UCL Public Engagement Fellowship
Place: Somers Town, London.
Use of the building: Research.
Author: Izaskun Chinchilla (Senior Teaching Fellow, Senior Researcher and Public Engagement Fellow a the Bartlett School of Architecture).
Responsible of the project in Camden Council: Ben Knowles.
Colaborators: Sally Hart (Research Assistant), Adriana Cabello Plasencia, Alejandro Espallargas and Paula Mena and Jaime Viamonte.
The Space Syntax Laboratory: Sophia Psarra, Fani Kostourou and Athina Lazaridou
Sociologist: Emilio Luque.
Prototyping: Antonio Abellán, Javier Esquiva and Soledad Rico.
Students: Cristna Garza, Shuo Yang
Colaboration with: UCL Public Engagement Unit, The Barttlet School of Architecture and Camden Council.
Design period: 2014-2015
The role that children play in the urban space has been concerning the office during the last cople of years. The research aims to empower the urban and domestic legacy of the 2000-2010 generation .
We are a team developing a combined activity as designers, researchers, space syntax team and public engagement fellows. We develop together these fields because we think that’s the best way to improve the city, create social opportunities and to increase the quality of our designs.
As part of Izaskun Chinchilla Public Engagement fellowship, in colaboration with The Bartlett School of Architecture, UCL Public Engament Unit and Camden council we have been working in a project to ecourage children to go cycling to school.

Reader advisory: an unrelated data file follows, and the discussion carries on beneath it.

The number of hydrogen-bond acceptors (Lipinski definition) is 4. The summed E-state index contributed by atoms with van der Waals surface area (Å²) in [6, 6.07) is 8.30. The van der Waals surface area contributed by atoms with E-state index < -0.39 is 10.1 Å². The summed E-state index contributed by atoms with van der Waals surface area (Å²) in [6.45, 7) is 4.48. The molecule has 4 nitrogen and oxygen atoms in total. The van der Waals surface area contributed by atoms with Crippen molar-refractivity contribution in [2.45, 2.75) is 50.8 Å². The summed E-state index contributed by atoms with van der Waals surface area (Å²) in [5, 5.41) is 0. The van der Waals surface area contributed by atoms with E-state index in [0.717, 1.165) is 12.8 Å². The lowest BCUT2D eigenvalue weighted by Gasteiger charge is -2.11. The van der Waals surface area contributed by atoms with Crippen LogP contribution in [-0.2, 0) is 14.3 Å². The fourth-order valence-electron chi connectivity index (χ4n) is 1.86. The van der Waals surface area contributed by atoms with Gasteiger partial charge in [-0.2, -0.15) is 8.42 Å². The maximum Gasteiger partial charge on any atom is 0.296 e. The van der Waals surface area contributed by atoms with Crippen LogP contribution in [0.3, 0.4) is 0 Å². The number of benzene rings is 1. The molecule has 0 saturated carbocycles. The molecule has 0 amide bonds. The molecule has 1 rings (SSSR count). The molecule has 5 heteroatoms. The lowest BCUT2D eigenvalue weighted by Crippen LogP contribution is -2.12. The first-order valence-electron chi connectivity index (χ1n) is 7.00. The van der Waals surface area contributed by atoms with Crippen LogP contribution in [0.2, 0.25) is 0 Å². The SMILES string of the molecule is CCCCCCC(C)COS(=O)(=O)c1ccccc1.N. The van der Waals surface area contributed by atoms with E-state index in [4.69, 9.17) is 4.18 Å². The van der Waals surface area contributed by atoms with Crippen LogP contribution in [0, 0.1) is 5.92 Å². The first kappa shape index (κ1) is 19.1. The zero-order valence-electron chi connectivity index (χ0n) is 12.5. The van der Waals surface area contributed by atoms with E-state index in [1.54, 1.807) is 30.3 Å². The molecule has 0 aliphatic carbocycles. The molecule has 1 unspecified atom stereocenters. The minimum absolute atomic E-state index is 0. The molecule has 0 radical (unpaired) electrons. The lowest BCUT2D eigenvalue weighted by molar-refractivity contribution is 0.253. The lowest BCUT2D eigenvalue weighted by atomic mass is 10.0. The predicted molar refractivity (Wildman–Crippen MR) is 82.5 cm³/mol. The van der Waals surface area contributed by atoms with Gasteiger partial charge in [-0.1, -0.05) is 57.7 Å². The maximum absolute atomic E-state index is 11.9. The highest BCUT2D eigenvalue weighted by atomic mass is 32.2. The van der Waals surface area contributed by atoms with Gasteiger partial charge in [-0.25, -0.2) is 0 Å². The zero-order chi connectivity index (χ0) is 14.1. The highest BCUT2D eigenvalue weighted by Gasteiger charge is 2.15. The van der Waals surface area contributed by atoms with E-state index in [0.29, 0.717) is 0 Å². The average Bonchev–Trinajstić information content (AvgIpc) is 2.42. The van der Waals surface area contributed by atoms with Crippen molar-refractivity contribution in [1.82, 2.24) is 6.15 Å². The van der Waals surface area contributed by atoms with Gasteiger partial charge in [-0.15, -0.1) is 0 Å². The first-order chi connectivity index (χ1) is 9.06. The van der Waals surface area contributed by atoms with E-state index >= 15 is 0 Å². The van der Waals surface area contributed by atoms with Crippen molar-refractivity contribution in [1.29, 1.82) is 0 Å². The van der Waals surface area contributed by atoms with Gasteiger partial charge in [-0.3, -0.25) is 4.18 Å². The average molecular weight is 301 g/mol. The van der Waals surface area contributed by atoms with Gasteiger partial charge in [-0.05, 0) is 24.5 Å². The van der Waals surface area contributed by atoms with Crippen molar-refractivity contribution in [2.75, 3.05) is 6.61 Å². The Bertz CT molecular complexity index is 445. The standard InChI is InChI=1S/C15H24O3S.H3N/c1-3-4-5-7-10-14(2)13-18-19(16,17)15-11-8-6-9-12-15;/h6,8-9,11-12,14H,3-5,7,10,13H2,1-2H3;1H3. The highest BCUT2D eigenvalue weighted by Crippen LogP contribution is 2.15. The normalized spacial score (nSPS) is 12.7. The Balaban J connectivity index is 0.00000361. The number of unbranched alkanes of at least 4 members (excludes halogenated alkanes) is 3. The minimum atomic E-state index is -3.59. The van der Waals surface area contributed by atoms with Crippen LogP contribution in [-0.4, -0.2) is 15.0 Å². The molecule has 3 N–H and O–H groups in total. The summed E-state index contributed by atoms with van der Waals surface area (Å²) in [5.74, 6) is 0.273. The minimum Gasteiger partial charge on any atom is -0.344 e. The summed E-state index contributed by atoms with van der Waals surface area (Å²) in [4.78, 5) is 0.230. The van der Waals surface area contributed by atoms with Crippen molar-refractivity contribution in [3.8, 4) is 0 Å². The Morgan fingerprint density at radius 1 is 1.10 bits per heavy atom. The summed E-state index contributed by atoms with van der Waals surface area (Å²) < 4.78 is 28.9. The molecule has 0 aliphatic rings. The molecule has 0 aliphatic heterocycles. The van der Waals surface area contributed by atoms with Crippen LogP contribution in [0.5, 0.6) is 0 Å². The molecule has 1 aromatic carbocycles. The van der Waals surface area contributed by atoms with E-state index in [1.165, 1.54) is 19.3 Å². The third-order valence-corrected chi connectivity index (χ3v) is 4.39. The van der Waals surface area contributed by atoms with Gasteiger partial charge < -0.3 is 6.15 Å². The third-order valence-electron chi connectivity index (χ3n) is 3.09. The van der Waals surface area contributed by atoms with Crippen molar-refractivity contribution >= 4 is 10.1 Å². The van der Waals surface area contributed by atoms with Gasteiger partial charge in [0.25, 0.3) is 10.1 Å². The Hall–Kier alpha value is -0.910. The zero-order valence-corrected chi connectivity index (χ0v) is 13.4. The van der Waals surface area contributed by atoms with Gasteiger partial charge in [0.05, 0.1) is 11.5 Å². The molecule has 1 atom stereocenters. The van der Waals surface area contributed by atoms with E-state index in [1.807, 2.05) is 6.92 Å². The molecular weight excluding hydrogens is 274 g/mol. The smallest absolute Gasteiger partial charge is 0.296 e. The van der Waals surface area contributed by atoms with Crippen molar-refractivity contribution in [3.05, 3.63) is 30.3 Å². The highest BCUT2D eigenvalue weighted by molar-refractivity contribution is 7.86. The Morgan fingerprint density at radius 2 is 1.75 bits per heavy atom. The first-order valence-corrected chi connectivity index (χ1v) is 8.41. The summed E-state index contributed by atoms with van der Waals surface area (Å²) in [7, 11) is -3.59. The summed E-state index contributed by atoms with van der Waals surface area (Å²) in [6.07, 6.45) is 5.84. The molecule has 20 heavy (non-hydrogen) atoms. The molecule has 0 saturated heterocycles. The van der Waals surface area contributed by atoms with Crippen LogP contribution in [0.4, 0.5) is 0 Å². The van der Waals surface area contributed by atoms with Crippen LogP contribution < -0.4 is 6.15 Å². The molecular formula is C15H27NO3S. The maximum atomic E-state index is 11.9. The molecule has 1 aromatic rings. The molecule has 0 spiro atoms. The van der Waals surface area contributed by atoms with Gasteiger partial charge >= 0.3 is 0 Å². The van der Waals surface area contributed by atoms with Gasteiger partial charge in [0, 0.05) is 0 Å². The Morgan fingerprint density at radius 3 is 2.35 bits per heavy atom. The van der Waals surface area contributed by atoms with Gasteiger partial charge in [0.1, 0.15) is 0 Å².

Key aims of this Cycle to School Partnership are;
-To encourage children that live and study within the locale to feel safe enough to use implemented cycle routes from a young age, encouraging their cycling skills through to
adulthood, and improving health and wellbeing.
– Encouraging the community to discover their borough´s unique and often unrecognised heritage features.
– Discovering the spatial and multicultural richness of their borough.
We propose a number of routes that will feature a series of WAY-FINDING SIGNALS and GATEWAYS that will allow children to navigate the city with more independence.
As an important part of the cycling and walking routes, we designed way-finding signals. They act as three-dimensional signals to orientate children and parents whilst walking or cycling within the city. The signals are designed through a participatory process and reinforce official definitions of heritage. These elements is designed to spread research insights, allowing people to become familiar with different definitions of what is a landmark and what is a resilient city.
what benefits the signals provide?
• The signals will allow children to navigate the city with more independence.
• They encourage the community to discover new knowledge about the architecture in their neighbourhood.
• They allow researchers to gather unofficial definitions of heritage.
how do the singals function?
• They will be located at each of the intersections along the routes to help the children navigate.
• Colours are associated with cardinal points. Following the colours and the arrows will lead children and parents through the routes.